Amy Krajeck, 2010
Portsmouth High School
Portsmouth, NH
English, Grade 9

This unit is grounded in the essential question, “How can an individual’s sense of place influence identity and the decisions he/she makes?” A part of our ninth grade literature curriculum theme: Celebration of the Individual, this project aims to increase student achievement by integrating nature journaling enhanced by iPod Touch mobile devices and field guide applications, class collaboration on a schoolyard field guide, reading and physcializing Lawrence and Lee’s The Night Thoreau Spent in Jail and various passages/excerpts from Thoreau’s Walden.

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Food, Community, and the Environment:  Brookline, Boston, and Beyond

Amy Morrissey, 2010
Brookline High School
Brookline, MA
English and Social Studies, Grade 12

This unit is part of The Good Citizen in the Good Society course, an interdisciplinary team -taught English and Social Studies class with a social justice focus.  The essential questions include: 1) How is place important to my identity as an individual, community member, and citizen?; 2) What are the responsibilities of citizens and societies in today’s climate crisis; 3) What are the individual, social and environemtnal impacts of the food I eat? 4) How can I/we take individual and collective action on issues of food and the environment?

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How They See Us & How We See Ourselves

Helena Bresnick, 2010
Westwood High School
Westwood, MA
American Literature, Grade 11

The goal of the American Literature unit is to help students discover their own identities as American, and on a smaller scale, as citizens in Westwood, MA. The unit includes activities ranging from journaling to watching a documentary about how people from around the world perceive the United States.  The essential curriculum question addressed in this unit is:  What role does American society play in forming individual identity?

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A Man of Many Lives: Thoreau and Society

Amy Willard, 2009
Tantasqua Regional High School
Fiskdale, MA
American Literature, Grades 11 and 12

Who are we as individuals? What can we, as individuals, do to improve our society? Students will use the play, The Night Thoreau Spent in Jail, as their primary text. We will discuss the issues at work in Thoreau’s society and in the play, with special attention to three spheres: Natural Environment, Social Environment, and Political Environment. Students will use these three spheres as a touch-point for exploring their own social consciousness and personal philosophy. Through studying Thoreau’s character and writings, students will come to realize that a person cannot be defined by one single aspect of their lives; rather, the individual is a compilation of many different beliefs, roles, and activities.. Students will explore the many facets of their own lives through examining Thoreau’s life and works. Since our focus is on how the individual interacts with society, students will wrap up their study of Thoreau by creating an environmental action project for our community and writing a grant application (for a fictitious grant) to complete that project. Class will take place outside whenever possible.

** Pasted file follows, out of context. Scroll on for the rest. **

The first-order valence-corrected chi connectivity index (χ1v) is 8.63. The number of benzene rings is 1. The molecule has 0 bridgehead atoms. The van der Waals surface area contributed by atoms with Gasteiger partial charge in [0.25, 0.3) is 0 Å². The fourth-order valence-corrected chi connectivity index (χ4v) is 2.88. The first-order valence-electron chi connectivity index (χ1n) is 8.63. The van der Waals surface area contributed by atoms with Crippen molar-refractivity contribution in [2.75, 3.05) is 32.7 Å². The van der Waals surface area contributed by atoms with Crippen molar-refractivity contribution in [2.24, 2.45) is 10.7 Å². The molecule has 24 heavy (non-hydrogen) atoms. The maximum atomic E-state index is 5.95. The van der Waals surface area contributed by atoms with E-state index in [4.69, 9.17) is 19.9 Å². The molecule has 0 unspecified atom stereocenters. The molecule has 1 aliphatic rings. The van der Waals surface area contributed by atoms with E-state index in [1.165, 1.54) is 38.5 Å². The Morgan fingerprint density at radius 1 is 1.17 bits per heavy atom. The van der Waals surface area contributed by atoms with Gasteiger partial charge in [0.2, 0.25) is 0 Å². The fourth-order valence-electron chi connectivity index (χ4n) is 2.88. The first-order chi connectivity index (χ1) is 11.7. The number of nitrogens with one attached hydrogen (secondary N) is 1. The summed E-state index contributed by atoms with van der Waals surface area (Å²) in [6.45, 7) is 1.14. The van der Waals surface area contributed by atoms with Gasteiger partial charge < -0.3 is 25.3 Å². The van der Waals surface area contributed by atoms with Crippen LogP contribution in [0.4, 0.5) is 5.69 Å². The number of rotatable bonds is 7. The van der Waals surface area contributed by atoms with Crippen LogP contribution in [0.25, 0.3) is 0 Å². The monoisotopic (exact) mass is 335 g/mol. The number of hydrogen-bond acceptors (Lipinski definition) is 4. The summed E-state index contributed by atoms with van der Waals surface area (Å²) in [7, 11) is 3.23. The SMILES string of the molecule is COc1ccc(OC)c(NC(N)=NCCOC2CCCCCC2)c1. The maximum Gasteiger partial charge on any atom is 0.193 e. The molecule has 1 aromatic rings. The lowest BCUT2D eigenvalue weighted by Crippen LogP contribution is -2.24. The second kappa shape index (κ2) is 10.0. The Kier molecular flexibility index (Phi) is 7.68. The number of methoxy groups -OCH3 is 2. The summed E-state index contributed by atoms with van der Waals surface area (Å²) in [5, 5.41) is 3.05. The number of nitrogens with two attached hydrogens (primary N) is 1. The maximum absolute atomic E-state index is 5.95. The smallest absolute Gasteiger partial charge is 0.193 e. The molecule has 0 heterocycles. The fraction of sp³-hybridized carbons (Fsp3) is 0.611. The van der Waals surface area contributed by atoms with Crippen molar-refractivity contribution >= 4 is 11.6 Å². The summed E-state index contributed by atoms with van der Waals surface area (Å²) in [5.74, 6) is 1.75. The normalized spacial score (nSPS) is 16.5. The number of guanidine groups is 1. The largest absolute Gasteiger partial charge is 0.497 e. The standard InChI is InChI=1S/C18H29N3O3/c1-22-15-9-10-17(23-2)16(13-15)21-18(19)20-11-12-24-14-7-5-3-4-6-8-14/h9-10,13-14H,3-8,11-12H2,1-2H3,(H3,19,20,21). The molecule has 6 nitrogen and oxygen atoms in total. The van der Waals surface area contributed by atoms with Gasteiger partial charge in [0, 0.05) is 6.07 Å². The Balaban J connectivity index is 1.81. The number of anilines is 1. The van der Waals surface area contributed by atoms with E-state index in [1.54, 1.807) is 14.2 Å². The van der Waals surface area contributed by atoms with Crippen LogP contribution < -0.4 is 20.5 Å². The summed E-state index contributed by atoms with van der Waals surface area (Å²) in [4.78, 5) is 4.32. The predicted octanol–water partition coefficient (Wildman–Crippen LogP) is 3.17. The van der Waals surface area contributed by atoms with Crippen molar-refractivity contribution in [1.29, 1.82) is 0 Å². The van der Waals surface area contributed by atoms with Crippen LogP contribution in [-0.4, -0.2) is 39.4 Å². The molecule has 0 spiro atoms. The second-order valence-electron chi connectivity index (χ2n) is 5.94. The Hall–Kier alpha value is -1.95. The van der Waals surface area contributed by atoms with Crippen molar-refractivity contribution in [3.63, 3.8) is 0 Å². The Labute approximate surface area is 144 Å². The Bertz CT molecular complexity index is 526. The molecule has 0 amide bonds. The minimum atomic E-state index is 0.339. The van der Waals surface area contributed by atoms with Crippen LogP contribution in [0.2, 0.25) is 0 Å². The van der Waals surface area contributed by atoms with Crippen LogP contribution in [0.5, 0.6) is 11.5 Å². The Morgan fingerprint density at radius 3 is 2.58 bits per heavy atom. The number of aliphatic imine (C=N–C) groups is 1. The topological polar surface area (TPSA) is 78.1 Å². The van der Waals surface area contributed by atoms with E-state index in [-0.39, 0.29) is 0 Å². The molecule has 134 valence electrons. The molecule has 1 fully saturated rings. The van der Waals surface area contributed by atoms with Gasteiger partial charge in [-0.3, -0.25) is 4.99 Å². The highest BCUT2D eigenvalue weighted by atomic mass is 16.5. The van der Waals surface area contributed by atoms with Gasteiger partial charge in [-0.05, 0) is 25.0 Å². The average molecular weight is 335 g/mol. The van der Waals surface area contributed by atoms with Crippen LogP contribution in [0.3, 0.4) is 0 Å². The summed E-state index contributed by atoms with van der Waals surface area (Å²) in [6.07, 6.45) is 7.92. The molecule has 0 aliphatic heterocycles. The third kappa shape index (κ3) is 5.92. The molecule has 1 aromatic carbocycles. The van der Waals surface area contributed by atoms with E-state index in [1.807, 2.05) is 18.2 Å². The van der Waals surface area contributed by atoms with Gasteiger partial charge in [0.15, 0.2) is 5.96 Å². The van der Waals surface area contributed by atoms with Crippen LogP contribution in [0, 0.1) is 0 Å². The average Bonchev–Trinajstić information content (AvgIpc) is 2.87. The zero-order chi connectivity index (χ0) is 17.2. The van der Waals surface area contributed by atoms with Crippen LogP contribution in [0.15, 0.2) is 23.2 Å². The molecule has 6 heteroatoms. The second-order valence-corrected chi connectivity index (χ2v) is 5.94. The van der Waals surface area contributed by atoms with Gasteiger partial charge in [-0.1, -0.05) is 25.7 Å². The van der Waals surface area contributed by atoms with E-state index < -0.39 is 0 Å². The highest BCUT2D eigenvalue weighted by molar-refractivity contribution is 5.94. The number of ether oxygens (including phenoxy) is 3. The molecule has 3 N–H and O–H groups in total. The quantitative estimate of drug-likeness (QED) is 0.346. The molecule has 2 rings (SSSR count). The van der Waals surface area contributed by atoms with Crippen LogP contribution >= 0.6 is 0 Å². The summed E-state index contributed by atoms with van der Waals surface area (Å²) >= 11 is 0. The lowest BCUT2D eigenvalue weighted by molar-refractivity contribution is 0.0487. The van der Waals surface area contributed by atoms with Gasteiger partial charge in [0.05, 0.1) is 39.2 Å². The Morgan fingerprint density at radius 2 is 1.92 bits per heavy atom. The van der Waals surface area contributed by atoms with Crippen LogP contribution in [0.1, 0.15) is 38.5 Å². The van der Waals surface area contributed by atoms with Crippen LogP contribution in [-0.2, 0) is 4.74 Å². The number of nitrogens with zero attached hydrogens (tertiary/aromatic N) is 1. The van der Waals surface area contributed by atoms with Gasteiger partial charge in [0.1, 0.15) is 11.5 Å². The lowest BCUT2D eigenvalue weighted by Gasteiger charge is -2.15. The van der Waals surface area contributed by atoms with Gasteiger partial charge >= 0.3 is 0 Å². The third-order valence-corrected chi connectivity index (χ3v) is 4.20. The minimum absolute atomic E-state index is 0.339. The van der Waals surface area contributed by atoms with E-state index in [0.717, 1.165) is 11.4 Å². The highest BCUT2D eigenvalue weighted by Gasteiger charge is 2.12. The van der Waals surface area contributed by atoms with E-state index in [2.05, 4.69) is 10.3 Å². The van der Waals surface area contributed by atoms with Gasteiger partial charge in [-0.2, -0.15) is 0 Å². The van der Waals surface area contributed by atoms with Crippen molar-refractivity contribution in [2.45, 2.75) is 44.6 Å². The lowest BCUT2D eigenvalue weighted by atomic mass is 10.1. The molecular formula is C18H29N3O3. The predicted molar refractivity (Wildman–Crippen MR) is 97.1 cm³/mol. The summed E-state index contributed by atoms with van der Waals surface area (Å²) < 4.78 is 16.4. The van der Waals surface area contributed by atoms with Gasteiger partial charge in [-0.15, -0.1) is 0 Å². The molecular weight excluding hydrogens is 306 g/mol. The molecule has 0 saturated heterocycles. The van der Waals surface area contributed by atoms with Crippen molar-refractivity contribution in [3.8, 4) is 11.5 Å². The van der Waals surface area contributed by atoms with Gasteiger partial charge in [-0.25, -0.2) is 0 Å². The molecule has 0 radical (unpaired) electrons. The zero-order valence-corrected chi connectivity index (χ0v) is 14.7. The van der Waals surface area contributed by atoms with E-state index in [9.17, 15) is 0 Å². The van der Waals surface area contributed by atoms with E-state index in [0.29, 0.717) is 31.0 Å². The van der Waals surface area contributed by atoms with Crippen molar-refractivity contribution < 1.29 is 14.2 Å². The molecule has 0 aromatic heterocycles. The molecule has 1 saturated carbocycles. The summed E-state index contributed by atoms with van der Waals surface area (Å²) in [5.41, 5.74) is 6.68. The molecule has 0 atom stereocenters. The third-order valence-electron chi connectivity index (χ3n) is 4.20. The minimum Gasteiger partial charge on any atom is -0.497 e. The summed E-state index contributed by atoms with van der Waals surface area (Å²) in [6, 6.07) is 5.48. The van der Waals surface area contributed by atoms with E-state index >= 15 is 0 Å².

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Living Deliberately

Andrea Kalember, 2009
Belmont High School
Belmont, MA
English, Grade 12, Advanced Placement

For this senior Advanced Placement unit, the organizing or essential question will be: “How can individuals most deliberately engage with their local surroundings?” We will consider this question using readings and quotations from the nonfiction essays of Henry David Thoreau and Ralph Waldo Emerson, and we will revisit/reread some excerpts or chapters from Walden, which students read as part of the junior year curriculum. The subtopics of the unit include: engaging environmentally, engaging economically, engaging socially, and engaging politically. Students will participate in activities ranging from close observation to class discussion. Students will also complete writing assignments to include journal entries and a formal essay.